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Fair Coin Flipping: Tighter Analysis and the Many-Party Case

by   Niv Buchbinder, et al.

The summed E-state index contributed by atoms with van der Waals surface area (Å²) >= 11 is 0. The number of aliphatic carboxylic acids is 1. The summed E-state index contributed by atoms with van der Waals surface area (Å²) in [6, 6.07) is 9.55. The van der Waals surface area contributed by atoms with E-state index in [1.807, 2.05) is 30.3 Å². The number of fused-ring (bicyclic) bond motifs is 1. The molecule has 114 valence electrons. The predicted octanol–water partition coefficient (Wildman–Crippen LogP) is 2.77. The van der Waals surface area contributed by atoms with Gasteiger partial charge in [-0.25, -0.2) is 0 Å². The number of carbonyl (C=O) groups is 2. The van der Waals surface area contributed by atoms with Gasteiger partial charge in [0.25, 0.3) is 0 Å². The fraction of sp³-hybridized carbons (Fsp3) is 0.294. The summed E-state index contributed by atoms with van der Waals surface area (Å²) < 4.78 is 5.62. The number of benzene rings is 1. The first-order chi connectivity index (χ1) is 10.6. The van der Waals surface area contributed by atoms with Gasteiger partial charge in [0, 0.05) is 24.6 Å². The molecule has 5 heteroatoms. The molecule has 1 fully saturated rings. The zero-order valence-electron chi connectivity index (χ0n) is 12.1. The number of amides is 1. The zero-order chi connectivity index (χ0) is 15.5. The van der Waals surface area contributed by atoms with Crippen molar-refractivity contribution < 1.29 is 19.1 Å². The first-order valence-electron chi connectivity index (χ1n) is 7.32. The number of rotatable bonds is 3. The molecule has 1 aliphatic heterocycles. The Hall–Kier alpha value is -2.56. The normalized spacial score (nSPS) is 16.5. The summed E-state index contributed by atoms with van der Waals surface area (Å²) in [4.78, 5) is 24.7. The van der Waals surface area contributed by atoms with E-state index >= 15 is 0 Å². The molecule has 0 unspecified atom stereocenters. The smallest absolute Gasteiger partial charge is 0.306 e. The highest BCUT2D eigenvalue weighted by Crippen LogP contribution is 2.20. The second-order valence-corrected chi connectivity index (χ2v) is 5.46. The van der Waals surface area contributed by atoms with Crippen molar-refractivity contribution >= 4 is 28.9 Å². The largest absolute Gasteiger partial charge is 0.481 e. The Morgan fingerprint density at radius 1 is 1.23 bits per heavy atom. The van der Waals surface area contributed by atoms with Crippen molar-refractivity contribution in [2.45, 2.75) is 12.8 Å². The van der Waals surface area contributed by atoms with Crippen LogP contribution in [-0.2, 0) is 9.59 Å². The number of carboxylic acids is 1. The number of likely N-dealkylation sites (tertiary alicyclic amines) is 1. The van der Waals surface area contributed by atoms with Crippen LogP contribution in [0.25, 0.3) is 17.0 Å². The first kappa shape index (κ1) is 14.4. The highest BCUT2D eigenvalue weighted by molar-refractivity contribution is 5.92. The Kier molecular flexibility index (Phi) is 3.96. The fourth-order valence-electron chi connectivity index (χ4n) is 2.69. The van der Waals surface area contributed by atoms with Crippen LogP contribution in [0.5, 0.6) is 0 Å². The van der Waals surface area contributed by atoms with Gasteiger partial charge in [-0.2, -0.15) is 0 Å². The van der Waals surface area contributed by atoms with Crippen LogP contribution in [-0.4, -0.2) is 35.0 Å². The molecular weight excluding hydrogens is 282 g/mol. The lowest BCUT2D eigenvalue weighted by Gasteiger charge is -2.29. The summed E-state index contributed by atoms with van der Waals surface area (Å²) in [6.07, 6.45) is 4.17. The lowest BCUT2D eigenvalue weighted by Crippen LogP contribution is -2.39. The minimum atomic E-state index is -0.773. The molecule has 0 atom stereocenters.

In a multi-party fair coin-flipping protocol, the parties output a common (close to) unbiased bit, even when some adversarial parties try to bias the output. In this work we focus on the case of an arbitrary number of corrupted parties. Cleve [STOC 1986] has shown that in any such m-round coin-flipping protocol, the corrupted parties can bias the honest parties' common output bit by Θ(1/m). For more than two decades, the best known coin-flipping protocol was the one of Awerbuch et al. [Manuscript 1985], who presented a t-party, m-round protocol with bias Θ(t/√(m)). This was changed by the breakthrough result of Moran et al. [TCC 2009], who constructed an m-round, two-party coin-flipping protocol with optimal bias Θ(1/m). Haitner and Tsfadia [STOC 2014] constructed an m-round, three-party coin-flipping protocol with bias O(log^3m / m). Still for the case of more than three parties, the best known protocol remained the Θ(t/√(m))-bias protocol of Awerbuch et al. We make a step towards eliminating the above gap, presenting a t-party, m-round coin-flipping protocol, with bias O(t^4 · 2^t ·√(log m)/m^1/2+1/(2^t-1-2)) for any t≤12 loglog m. This improves upon the Θ(t/√(m))-bias protocol of Awerbuch et al., and in particular, for t∈ O(1) it is an 1/m^1/2 + Θ(1)-bias protocol. For the three-party case, it is an O(√(log m)/m)-bias protocol, improving over the O(log^3m / m)-bias protocol of Haitner and Tsfadia. Our protocol generalizes that of Haitner and Tsfadia, by presenting an appropriate recovery protocol for the remaining parties to interact in, in the case that some parties abort or are caught cheating. We prove the fairness of the new protocol by presenting a new paradigm for analyzing fairness of coin-flipping protocols.


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